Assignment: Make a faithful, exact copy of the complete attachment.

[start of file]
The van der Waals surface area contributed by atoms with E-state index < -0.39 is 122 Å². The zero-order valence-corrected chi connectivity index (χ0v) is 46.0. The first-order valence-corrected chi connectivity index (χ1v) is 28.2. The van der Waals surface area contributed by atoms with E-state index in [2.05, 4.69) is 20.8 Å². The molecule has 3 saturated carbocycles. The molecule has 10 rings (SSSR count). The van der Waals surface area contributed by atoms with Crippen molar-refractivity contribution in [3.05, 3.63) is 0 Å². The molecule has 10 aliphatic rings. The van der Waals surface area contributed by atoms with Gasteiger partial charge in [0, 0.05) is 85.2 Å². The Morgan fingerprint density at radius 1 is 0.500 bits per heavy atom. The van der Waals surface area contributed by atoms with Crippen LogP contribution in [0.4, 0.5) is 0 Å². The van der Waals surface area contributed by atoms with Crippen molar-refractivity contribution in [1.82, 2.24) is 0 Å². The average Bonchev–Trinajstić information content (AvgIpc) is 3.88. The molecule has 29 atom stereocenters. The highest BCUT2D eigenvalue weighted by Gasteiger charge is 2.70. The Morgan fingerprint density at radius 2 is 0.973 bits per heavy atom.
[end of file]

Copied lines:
The van der Waals surface area contributed by atoms with E-state index < -0.39 is 122 Å². The zero-order valence-corrected chi connectivity index (χ0v) is 46.0. The first-order valence-corrected chi connectivity index (χ1v) is 28.2. The van der Waals surface area contributed by atoms with E-state index in [2.05, 4.69) is 20.8 Å². The molecule has 3 saturated carbocycles. The molecule has 10 rings (SSSR count). The van der Waals surface area contributed by atoms with Crippen molar-refractivity contribution in [3.05, 3.63) is 0 Å². The molecule has 10 aliphatic rings. The van der Waals surface area contributed by atoms with Gasteiger partial charge in [0, 0.05) is 85.2 Å². The Morgan fingerprint density at radius 1 is 0.500 bits per heavy atom. The van der Waals surface area contributed by atoms with Crippen LogP contribution in [0.4, 0.5) is 0 Å². The van der Waals surface area contributed by atoms with Crippen molar-refractivity contribution in [1.82, 2.24) is 0 Å². The average Bonchev–Trinajstić information content (AvgIpc) is 3.88. The molecule has 29 atom stereocenters. The highest BCUT2D eigenvalue weighted by Gasteiger charge is 2.70. The Morgan fingerprint density at radius 2 is 0.973 bits per heavy atom.